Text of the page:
SAY GAY! Celebrate Pride with powerful show at Bay St. Theatre

June is National Pride Month, and the Bay Street Cabaret is making a statement in a huge way, presenting their new show “Say Gay! Telling Our Stories with Music from LGBTQIA+ Artists, Allies, and Icons.” 

“Historically in years past all you have to do is read the comment section on anything that’s advertising our show or anything pride related this month to see that we are still very alienated, so we have to tell our stories,” said Travis Coles, General Manager at Club One and one of cast members in this show.

The show, featuring stories and songs that shine a light on issues facing the LGBTQIA+ community, will be performed on Friday, June 24 and Sunday 26, at Club One’s Bay Street Theatre. Tickets range from $20-$30 and a portion of the proceeds will benefit Savannah’s First City Pride Center.

“I am a huge supporter of the First City Pride Center. I think that Pride centers are fundamental and they are a huge part of the gay community,” said the show writer and director Rick Garman.

Garman was a big supporter of the Los Angeles LGBT Center while living there and when he moved to Savannah he got involved with the center here.

“They can and should be a gathering spot, a touchstone, a place where people can go when they’ve got issues, and a place where they can go to connect and define community and define their tribe and to come together,” said Graman.

‘Say Gay’ is an original script from Garman who is a GLAAD (Gay & Lesbian Alliance Against Defamation) Media award winning writer. Different characters tell their genuinely personal journeys through monologues about coming out, marriage, aging, body shaming, bullying, violence, discrimination, “Don’t Say Gay” laws, challenges transgender face, gay conversion therapy, AIDS, loss, community and more.

“There’s a lot of my personal stories in this particular script, certainly I had my own issues and fear about coming out. There was no context for my parents, a straight white couple living in Iowa. I thought. they’re going to kill me, and I’m going to fall on my mother’s highly polished wood floors. We’re doing a piece about AIDS and growing up in the generation that I grew up in, this is very personal to me,” said Garman.

Garman recalled moving to Los Angeles when he was 18 in the 1980s, working in gay bars during the rise and height of the AIDS crisis that became an epidemic. 

During rehearsals for this show Garman had to explain to some of the younger cast members the deep impact of AIDS in the LGBT community.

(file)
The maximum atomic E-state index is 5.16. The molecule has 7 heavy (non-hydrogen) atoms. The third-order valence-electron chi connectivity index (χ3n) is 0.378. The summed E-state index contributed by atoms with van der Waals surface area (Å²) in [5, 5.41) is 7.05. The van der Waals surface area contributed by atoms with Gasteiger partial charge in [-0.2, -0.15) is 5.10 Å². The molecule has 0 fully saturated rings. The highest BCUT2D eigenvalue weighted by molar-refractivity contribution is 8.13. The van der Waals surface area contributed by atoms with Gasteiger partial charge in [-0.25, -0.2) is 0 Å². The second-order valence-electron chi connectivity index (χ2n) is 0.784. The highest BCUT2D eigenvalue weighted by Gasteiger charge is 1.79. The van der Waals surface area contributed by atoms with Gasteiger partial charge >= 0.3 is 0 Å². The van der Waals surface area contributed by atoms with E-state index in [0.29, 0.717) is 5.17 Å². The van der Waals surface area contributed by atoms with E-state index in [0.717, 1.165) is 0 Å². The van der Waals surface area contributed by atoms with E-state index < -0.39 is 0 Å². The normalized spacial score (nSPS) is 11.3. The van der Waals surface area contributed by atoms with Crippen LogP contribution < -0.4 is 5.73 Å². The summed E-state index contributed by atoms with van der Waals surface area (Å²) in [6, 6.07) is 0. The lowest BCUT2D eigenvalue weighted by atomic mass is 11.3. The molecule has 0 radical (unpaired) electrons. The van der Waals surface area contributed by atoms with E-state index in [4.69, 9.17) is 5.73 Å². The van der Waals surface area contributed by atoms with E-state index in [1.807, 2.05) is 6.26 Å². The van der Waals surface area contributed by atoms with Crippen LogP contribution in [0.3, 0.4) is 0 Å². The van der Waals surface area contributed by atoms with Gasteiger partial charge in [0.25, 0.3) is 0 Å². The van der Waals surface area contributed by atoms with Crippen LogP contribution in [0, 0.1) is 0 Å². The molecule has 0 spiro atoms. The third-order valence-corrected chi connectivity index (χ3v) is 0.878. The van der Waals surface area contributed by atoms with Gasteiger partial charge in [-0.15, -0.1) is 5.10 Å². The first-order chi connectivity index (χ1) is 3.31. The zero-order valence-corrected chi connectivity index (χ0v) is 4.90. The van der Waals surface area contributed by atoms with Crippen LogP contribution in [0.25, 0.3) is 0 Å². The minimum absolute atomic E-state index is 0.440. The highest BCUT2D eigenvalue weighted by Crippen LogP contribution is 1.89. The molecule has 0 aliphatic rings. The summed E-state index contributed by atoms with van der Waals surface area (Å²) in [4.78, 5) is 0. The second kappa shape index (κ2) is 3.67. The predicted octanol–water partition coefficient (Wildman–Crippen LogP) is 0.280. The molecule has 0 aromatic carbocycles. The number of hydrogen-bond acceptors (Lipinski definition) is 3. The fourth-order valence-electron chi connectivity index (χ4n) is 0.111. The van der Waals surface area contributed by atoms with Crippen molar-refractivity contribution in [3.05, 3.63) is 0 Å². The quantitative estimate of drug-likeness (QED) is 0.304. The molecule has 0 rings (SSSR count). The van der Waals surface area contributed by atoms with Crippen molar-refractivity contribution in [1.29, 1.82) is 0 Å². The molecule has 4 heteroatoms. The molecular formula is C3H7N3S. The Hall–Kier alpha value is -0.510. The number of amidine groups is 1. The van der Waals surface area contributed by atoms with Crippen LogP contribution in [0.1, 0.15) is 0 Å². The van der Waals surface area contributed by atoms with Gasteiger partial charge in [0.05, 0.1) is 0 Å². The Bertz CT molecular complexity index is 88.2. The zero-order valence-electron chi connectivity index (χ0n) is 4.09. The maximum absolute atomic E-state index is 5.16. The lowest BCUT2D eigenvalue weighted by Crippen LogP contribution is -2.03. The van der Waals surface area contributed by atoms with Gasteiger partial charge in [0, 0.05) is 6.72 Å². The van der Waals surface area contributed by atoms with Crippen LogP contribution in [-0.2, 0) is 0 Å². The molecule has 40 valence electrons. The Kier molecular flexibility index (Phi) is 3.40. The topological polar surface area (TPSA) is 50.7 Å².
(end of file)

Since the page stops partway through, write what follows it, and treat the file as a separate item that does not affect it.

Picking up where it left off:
“I knew hundreds of people who died. A dozen or so that I would call close friends, another couple of dozen that I would call friends. Then because I worked in the gay bars you would hear about some of the regulars who died. There were funerals every week. We’re going to include some statistics you’re going to see during the show about that because a lot of the younger generation don’t know anymore,” said Garman.

Though there are some heavy topics being tackled in this production, this show is still filled with humor and wit as these characters speak and tell the stories that many LGBTQIA+ can relate to and pull inspiration from.

“Some of it’s education, some are statements, some of it is perhaps preaching a little bit, but I hope that we’re doing it in a very personal way. A way that people are going to connect to the stories that are connected with some really fantastic music to go with it,” said Garman.

Although not a traditional musical, each story feeds into live cabaret performances of music from LGBTQIA+ artists, allies, and icons with more than 20 songs. 

Each song was strategically chosen to compliment the monologue being told and telling a different aspect of the community.

“I just think that it’s important that our progress wasn’t a one moment achievement. This is something that we have to constantly fight for. It’s important to continue to tell all of our stories across the community and I think we did that well in this show,” said Coles.

There will also be special choral and sing-along performances of “True Colors” by Cyndi Lauper, “You Will Be Found” from Dear Evan Hansen, and “We Are Family” by Sister Sledge.

“We’re inspired by music and I started looking at sort of classic Pride anthems songs by, as it says in the subtitle, LGBTQIA, plus artists, allies and icons, the songs and the artists that are not only a part of our community, but have inspired our community in many ways,” said Garman.

The cast features many faces familiar to Savannah audiences including Travis Cheek, Travis Harold Coles, Hannah Dodson, Cami Nicole Hall, Justin P. Kent, Gwen Leahy, Taylor Mercier, Magnolia Minxxx, and Treyla Trash.

Garman took another approach with casting this show. Though he had in mind who he wanted to play what part, he put the script out to the cast and asked them to choose which role resonated with them the most.

“It was really interesting that the ones that spoke up for roles a lot of times were the ones that I had in mind for them,” said Garman.

Guests must be 21 years of age or older to attend. The theater space is on the second floor and is only accessible by stairs; no elevator is available. Songs will be performed live to pre-recorded tracks. To purchase tickets or for more information, visit

About The Author

Kareem McMichael

Kareem McMichael is a filmmaker, documentarian, writer, and multimedia content creator. The Macon native enjoys entertainment, and sharing with locals and visitors’ stories about Savannah’s art and culture scene. When he is not working, he enjoys relaxing at the beach, grabbing a drink, hitting a fun art event,...
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